April 27, 2019 / 8:09 PM / 7 months ago

A league is born but growing pains ahead in Canada

HAMILTON, Ontario (Reuters) - A birth is always a happy occasion, bringing something new into the world a reason to celebrate and so it was on a chilled Saturday as the Canadian Premier League (CPL) arrived onto the sporting scene.

FILE PHOTO - John Herdman, head coach of Canada's men's soccer team, speaks to reporters about the 2022 World Cup as Canada soccer rolled out its 2019-2021 strategic plan in Toronto, Ontario, Canada, February 11, 2019. REUTERS/Steve Keating

Euphoria may soon give way to growing pains but an entertaining 1-1 draw between Hamilton Forge FC and York9 in front of a boisterous crowd opened eyes to the possibilities of what a long-awaited domestic professional league could hold.

“It’s an exciting day for soccer fans: The Canadian Premier League kicks off today. Good luck to @York9FC & @ForgeFCHamilton in the first-ever @CPLsoccer match,” tweeted Canadian Prime Minister Justin Trudeau.

If nothing else, the inaugural contest had the veneer of a professional product attracting a rowdy crowd of 17,611 and some enthusiastic attacking play that CPL commissioner David Clanachan described as distinctly “Canadian”.

“I don’t see a lot of guys diving and rolling around they are playing the way you would expect Canadians to play a sport,” said Clanachan.

“We’ve been very clear we want a game that is free flowing, hard, fast, fair, no diving because I consider that cheating.”

While the opener offered plenty of potential, there were signs of the hard work that lies ahead for the modest seven team league.

The Forge and York9 did not come close to filling the 24,000-seat Tim Hortons Field, despite free admission.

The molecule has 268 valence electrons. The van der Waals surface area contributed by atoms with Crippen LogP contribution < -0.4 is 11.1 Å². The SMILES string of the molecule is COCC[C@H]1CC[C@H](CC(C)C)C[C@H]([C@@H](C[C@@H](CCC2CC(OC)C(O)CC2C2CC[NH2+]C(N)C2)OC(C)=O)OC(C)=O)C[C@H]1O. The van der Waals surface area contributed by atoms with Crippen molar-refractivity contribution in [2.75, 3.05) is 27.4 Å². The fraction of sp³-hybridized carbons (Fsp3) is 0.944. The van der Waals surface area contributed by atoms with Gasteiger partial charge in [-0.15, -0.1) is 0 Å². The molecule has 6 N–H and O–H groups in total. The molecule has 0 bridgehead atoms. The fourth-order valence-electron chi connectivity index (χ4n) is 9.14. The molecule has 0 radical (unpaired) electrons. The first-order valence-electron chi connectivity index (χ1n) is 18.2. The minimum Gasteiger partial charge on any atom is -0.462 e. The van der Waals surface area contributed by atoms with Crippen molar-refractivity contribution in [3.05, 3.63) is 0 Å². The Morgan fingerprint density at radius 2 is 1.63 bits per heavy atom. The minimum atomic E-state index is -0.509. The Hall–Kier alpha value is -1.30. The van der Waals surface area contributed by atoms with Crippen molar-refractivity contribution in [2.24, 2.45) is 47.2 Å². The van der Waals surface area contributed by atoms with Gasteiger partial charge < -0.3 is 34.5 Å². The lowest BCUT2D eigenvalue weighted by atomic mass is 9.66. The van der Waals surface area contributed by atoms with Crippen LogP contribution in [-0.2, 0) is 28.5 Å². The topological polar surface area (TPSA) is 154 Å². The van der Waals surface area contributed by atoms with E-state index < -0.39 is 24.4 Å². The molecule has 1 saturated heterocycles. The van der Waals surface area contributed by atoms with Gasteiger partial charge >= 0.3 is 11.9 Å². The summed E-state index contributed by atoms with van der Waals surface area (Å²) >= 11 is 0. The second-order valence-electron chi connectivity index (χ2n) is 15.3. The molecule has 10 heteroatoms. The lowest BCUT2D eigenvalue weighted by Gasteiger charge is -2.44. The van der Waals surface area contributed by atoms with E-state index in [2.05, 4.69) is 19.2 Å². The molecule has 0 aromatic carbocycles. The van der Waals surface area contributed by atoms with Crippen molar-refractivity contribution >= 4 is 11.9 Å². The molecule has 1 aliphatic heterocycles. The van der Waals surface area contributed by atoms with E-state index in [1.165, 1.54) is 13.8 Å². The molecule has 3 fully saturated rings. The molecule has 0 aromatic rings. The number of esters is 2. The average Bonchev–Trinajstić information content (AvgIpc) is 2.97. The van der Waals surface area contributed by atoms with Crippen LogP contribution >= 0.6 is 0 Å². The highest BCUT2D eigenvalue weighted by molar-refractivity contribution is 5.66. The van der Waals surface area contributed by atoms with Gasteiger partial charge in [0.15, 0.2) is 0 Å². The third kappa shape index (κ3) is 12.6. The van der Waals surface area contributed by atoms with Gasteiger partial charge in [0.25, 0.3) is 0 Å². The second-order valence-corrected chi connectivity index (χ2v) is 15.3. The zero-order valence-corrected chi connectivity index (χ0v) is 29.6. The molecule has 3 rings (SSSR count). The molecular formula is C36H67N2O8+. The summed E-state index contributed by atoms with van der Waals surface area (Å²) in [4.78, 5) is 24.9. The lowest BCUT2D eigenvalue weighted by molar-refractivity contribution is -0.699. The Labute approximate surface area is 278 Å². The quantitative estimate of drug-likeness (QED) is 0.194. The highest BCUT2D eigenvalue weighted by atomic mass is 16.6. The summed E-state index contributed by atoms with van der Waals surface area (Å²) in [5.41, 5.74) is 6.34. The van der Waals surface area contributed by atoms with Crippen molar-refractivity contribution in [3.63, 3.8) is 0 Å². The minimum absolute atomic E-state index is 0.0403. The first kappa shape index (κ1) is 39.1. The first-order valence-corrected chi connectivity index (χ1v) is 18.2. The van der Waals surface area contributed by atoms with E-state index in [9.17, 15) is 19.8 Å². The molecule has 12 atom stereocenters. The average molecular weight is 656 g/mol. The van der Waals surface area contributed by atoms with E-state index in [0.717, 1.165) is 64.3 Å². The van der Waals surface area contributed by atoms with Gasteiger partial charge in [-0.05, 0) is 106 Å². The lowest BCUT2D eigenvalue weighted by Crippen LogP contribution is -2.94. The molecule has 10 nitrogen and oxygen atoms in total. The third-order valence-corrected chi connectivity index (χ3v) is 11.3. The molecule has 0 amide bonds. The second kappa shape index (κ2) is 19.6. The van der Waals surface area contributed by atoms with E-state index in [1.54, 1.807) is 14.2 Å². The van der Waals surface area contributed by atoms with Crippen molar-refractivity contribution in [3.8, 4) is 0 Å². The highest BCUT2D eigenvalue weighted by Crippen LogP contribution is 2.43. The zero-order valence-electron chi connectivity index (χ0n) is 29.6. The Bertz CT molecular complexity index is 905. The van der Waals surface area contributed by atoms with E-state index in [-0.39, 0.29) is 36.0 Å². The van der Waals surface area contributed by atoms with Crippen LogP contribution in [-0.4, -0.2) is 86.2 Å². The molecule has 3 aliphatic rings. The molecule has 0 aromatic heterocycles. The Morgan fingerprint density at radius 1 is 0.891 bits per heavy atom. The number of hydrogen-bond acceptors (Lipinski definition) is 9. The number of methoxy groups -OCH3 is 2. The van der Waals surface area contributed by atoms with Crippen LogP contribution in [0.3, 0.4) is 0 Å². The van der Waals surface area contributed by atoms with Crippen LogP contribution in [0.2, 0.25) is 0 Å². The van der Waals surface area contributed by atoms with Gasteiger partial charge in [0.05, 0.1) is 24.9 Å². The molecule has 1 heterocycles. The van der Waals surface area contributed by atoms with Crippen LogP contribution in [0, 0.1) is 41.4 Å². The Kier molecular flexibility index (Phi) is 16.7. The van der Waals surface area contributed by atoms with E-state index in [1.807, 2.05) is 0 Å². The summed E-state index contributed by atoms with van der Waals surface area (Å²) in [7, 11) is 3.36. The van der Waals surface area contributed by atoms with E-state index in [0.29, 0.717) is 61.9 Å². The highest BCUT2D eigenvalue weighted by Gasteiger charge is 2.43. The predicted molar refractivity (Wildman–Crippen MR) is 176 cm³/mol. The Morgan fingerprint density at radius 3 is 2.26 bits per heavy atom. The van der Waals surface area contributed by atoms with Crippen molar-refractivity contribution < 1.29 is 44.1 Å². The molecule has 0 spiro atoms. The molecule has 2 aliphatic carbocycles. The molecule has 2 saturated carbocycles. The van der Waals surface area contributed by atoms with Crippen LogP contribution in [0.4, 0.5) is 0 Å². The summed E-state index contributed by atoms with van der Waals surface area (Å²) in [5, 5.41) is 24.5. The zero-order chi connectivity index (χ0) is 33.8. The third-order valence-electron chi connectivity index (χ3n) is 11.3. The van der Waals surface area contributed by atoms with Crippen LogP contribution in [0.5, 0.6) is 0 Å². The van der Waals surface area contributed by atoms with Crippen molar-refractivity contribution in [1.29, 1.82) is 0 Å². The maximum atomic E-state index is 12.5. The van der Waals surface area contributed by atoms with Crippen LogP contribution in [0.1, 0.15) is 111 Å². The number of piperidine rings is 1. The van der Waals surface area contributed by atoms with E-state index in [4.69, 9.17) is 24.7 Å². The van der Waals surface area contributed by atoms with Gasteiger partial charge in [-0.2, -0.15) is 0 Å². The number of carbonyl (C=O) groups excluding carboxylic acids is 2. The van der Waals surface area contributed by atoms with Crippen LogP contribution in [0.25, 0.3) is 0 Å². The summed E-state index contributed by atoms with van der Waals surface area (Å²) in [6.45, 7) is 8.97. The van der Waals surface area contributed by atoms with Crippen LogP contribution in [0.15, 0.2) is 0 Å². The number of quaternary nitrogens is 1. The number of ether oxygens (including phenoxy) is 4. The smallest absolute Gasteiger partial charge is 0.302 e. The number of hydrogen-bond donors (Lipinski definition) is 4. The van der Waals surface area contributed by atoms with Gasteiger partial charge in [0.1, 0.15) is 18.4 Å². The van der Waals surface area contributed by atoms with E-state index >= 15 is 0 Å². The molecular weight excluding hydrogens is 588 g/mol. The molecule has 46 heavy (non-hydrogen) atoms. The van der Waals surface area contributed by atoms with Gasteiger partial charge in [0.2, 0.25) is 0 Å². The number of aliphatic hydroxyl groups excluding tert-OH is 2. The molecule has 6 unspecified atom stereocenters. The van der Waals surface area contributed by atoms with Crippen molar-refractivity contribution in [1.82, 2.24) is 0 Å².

Also, while the game was being broadcast nationally by the CBC it faced stiff competition from the English Premier League and Major League Soccer with Toronto FC hosting Portland Timbers just down the road.

Perhaps the most significant spectator in attendance was John Herdman, coach of the Canadian men’s national team.

Canada has not qualified for the World Cup since 1986 and a thriving domestic league has long been identified as the missing link that would connect the north American nation to a return to the global showcase.

What Herdman saw was two Canadians account for all of the scoring, Ryan Telfer recording the historic first goal for the York9 in the third minute and Kadell Thomas curling in the equalizer for the Forge in the 77th minute.

“We said one of the key things we are going to do is develop Canadian players, so the league today is just shy of 70 percent are Canadians,” said Clanachan.

“We know what we are here for. We are here to play our part and help develop the game...

“We promised Canadians we would do that and frankly Canadians are going to hold us accountable for that and they should.”

Editing by Christian Radnedge

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